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I think one has to analyse a person's exact state of mind who fears their eventual demise. Rationality I take in the sense of instrumental rationality - taking efficient means to clearly conceived ends. I also assume that 1) is a pill which which, if taken, would be known by me - or justifiably believed - to render me immortal. Likewise, the properties of pill 2) are known or justifiably believed by me. Else their properties wouldn't be relevant to my practical reasoning. I put myself forward as the chooser.

If I am plagued with fear, is it the fear of death that I want to be free from? In that case there is no rational preference between 1) and 2) : both accomplish the removal of my fear of death.

Or is it the eventual demise that I fear ? If so, 1) is the rationally preferable choice since 2) does nothing to prevent the eventuality I fear, namely death; it simply removes my fear of it.

Take a parallel with terminal cancer. Is it the fear of terminal cancer from which I want to be free ? Or is it terminal cancer. 1) A pill that removed all possibility of cancer and was known by me to do so, and 2) a pill that just removed my fear, would be rationally equivalent. If in contrast it's the terminal cancer I fear, 1) is rationally preferable.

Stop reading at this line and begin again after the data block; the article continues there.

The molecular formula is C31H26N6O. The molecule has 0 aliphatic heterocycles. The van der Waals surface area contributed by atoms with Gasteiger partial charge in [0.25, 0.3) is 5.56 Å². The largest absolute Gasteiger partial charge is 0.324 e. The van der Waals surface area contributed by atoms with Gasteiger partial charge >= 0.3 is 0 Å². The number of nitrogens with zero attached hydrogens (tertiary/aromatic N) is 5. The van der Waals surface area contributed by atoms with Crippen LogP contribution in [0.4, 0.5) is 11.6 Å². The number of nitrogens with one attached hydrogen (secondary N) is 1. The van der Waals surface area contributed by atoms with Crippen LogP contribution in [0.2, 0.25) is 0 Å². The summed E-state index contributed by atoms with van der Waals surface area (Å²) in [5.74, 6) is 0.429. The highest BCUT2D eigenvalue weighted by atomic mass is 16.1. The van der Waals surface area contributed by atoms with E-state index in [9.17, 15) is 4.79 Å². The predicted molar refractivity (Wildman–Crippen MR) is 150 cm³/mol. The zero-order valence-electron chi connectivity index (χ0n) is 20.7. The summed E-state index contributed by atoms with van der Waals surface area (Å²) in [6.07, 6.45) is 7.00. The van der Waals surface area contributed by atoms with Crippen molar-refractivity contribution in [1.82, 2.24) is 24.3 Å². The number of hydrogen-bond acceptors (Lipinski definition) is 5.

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For those who wish to avoid death at all costs today, would they be any more rational to pick the first solution over the second?

(emphasis added)

Since the individual wants to avoid death, rather than his fear thereof, then picking the first option is the rational solution.

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    I wanted to answer this way, but you did it first. Cheers! – elliot svensson Jan 8 at 20:10
  • @elliottsvensson But GT's answer already says that! – rus9384 Jan 9 at 7:12
  • @rus9384 Not really. GT's answer needlessly seeks to "analyse a person's exact state of mind", notwithstanding the OP's unequivocal premise that the person "wish[es] to avoid death" (it does not add "or to stop fearing"). The language of "long been plagued with fear" is merely an introduction to the OP's actual inquiry. – Iñaki Viggers Jan 9 at 9:14
  • @elliotsvensson Haha, sometimes that happens to me too, or I am in the middle of drafting my answer and then an OP deletes the question. Greetings – Iñaki Viggers Jan 9 at 9:24
  • unless you want to redefine 'wish' to mean something more religiously inspired? otherwise yeah the question is trivially solved – user35983 Jan 9 at 20:27